Primate Conservation Limelight



Title: Post-doctorate Associate, Duke University

Country of origin: United States

Proudest moment: Defending his PhD in anthropological sciences at Stony Brook University. It was a moment when Herrera says he could “share his whole world” and connect the dots between seemingly disparate aspects of his research on lemurs—from field work in Madagascar to his morphological study of how lemurs evolved to their present-day existence.

First non-human primate witnessed in the wild: Howler monkey in Costa Rica. Fifteen species of howler monkey are currently recognized.

​Can the world’s primates be saved by building stronger local communities? It’s a good start, according to lemur researcher and community ecologist James Herrera, who is a staunch believer in the good that comes from directing conservation efforts towards helping the people who live near threatened habitats and species.

Deforestation represents one of the top threats to endangered primates, especially for biodiverse havens like Madagascar, where Herrera has carried out a majority of his field work. “It’s easy to see loggers and small-scale farmers as the enemy,” Herrera noted in a recent interview. “But they are not evil. Madagascar is one of the most impoverished nations in the world. They’re clearing the land to feed their families. What we need to do is fight inequality, improve access to healthcare and education, and bring sustainable agriculture to these communities. It’s about creating new opportunities.”

Herrera is a post-doctorate researcher at Duke University, where he’s now studying disease transmission in Madagascar’s small mammals. Throughout his career, Herrera has followed his love of research to the forests of Belize and Costa Rica as well as deep into the American Museum of Natural History’s vast primate fossil collection. However, his passion remains focused on the precarious beauty of Madagascar. “The Malagasy culture is amazing,” said Herrera, noting that the work that goes into understanding issues of sustainability and community building in Madagascar are as important as the research work itself.

He, along with several colleagues, just published a new paper in the Journal of Biogeography that shows how mapping trees in Madagascar can help better pinpoint lemur population numbers. More than 100 species of these tree-dwelling primates exist today, all of which are found nowhere but on the island of Madagascar. The results of the study are significant: while some lemur species remain near extinction, the work showed that 16 species—including mouse lemurs and the white-fronted brown lemur (Eulemur albifrons)—may not be as threatened as originally thought.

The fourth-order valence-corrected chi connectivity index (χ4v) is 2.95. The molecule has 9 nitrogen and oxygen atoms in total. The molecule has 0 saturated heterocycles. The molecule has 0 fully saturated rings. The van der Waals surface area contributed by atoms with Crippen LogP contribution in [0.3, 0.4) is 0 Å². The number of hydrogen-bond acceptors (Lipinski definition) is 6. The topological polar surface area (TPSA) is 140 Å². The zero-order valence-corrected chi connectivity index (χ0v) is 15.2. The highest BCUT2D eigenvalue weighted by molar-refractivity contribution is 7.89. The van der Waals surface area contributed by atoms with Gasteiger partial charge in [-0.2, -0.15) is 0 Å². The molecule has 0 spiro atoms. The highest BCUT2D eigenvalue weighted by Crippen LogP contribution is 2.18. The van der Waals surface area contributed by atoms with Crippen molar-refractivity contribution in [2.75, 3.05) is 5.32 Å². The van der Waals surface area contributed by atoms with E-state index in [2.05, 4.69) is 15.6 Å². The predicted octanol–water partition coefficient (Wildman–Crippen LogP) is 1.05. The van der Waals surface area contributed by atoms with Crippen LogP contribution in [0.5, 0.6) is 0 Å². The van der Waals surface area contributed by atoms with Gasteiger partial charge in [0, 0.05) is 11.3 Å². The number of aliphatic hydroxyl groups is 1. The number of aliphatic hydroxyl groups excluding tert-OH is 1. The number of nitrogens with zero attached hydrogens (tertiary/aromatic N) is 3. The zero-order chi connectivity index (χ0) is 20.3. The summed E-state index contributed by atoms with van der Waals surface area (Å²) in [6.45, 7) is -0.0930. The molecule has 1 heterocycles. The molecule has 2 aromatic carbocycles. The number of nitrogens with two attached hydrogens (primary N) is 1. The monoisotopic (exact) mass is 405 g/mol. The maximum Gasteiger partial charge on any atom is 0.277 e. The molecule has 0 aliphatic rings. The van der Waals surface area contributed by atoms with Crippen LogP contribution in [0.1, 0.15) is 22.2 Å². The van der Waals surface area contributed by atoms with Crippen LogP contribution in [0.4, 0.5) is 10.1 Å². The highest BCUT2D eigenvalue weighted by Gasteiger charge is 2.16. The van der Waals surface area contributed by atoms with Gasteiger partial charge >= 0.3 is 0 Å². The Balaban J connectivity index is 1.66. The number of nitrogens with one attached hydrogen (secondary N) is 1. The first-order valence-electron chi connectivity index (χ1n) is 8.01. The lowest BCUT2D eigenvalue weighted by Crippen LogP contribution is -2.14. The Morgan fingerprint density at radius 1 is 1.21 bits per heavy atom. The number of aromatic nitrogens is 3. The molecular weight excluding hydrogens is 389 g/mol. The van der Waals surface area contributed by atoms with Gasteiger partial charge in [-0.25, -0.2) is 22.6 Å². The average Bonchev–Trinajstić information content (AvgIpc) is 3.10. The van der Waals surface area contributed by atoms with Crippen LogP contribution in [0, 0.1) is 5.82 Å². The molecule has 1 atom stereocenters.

Nowadays, Herrera is as likely to be found deep in the forests of Madagascar as he is crunching primate fossil data (he’s also working on an ambitious project to build a complete primate family tree by combining all the data that exists for both living and extinct primates). As a child growing up on Long Island, Herrera remembers watching documentaries about primatology’s most-famed research hero, Jane Goodall, and thinking he’d like to be like her when he grew up. “I didn’t have a lot of role models of people who did this kind of work,” he said.

Much has changed in the field of primatology since Herrera was a child and he’s optimistic about the future, especially about the work that’s happening now to train the next generation of scientists—in Madagascar and around the world. Herrera believes educating young researchers about local issues of food, security, inequality, and culture will impact the success of future primate conservation efforts.

He’s also inspired by the use of technology in the field, which is helping accelerate the speed of discovery. DNA testing, for example, can be done in the field, so researchers waste less time chasing false leads. Likewise, the use of GPS, tablets, solar panels, and other tools means data can be backed up to “the cloud” in real-time, rather than written in notebooks that were “kept close to your heart,” said Herrera. “It used to be if you lost your notebooks, you lost all of your work.” Of the use of technology, he notes, “it’s only going to get better. The only limits are our imaginations.” 

A team effort. Herrera, pictured in the first row, far right, with his Malagasy assistants and Duke undergraduates
Primate conservation rests on the ability to work with local communities. “What we need to do is fight inequality, improve access to healthcare and education, and bring sustainable agriculture to these communities. It’s about creating new opportunities,” said Herrera, pictured here with one of his research teams in Madagascar.
The unglamorous side of life as a researcher in the field. Remote bush camp accommodations are sparse.

Photos courtesy of James Herrera. Used with permission..

By Christine Regan-Davi, October 2018